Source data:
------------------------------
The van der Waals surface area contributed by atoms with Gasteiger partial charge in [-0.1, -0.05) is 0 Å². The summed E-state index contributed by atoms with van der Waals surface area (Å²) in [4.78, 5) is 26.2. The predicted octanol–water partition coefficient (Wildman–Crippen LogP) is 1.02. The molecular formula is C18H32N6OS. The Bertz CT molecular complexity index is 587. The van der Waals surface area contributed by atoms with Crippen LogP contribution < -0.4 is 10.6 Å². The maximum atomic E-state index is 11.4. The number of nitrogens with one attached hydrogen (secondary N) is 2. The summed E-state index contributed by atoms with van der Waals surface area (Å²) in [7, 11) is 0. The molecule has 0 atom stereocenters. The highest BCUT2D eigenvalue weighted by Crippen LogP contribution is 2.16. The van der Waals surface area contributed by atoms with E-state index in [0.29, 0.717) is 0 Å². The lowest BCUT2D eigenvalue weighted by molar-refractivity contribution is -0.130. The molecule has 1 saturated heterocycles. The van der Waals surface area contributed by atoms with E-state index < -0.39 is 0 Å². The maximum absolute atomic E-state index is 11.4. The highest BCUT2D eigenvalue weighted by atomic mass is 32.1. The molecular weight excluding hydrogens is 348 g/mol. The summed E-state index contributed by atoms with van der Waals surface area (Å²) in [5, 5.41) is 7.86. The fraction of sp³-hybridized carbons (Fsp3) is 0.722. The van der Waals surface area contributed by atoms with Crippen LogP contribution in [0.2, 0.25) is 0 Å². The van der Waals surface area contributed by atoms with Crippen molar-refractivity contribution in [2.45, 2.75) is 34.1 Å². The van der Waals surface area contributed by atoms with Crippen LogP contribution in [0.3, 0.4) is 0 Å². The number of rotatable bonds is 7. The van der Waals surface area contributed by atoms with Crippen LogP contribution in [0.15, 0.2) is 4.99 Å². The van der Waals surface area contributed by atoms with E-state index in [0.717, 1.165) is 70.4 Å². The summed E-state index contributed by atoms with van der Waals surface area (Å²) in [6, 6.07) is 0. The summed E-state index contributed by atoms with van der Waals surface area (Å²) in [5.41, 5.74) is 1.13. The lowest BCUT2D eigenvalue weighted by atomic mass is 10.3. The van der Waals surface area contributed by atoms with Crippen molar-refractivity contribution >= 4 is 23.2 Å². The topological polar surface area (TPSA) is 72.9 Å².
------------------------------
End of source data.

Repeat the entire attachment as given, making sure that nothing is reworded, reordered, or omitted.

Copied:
The van der Waals surface area contributed by atoms with Gasteiger partial charge in [-0.1, -0.05) is 0 Å². The summed E-state index contributed by atoms with van der Waals surface area (Å²) in [4.78, 5) is 26.2. The predicted octanol–water partition coefficient (Wildman–Crippen LogP) is 1.02. The molecular formula is C18H32N6OS. The Bertz CT molecular complexity index is 587. The van der Waals surface area contributed by atoms with Crippen LogP contribution < -0.4 is 10.6 Å². The maximum atomic E-state index is 11.4. The number of nitrogens with one attached hydrogen (secondary N) is 2. The summed E-state index contributed by atoms with van der Waals surface area (Å²) in [7, 11) is 0. The molecule has 0 atom stereocenters. The highest BCUT2D eigenvalue weighted by Crippen LogP contribution is 2.16. The van der Waals surface area contributed by atoms with E-state index in [0.29, 0.717) is 0 Å². The lowest BCUT2D eigenvalue weighted by molar-refractivity contribution is -0.130. The molecule has 1 saturated heterocycles. The van der Waals surface area contributed by atoms with E-state index < -0.39 is 0 Å². The maximum absolute atomic E-state index is 11.4. The highest BCUT2D eigenvalue weighted by atomic mass is 32.1. The molecular weight excluding hydrogens is 348 g/mol. The summed E-state index contributed by atoms with van der Waals surface area (Å²) in [5, 5.41) is 7.86. The fraction of sp³-hybridized carbons (Fsp3) is 0.722. The van der Waals surface area contributed by atoms with Crippen LogP contribution in [0.2, 0.25) is 0 Å². The van der Waals surface area contributed by atoms with Crippen molar-refractivity contribution in [2.45, 2.75) is 34.1 Å². The van der Waals surface area contributed by atoms with Crippen LogP contribution in [0.3, 0.4) is 0 Å². The number of rotatable bonds is 7. The van der Waals surface area contributed by atoms with Crippen LogP contribution in [0.15, 0.2) is 4.99 Å². The van der Waals surface area contributed by atoms with E-state index in [0.717, 1.165) is 70.4 Å². The summed E-state index contributed by atoms with van der Waals surface area (Å²) in [6, 6.07) is 0. The summed E-state index contributed by atoms with van der Waals surface area (Å²) in [5.41, 5.74) is 1.13. The lowest BCUT2D eigenvalue weighted by atomic mass is 10.3. The van der Waals surface area contributed by atoms with Crippen molar-refractivity contribution >= 4 is 23.2 Å². The topological polar surface area (TPSA) is 72.9 Å².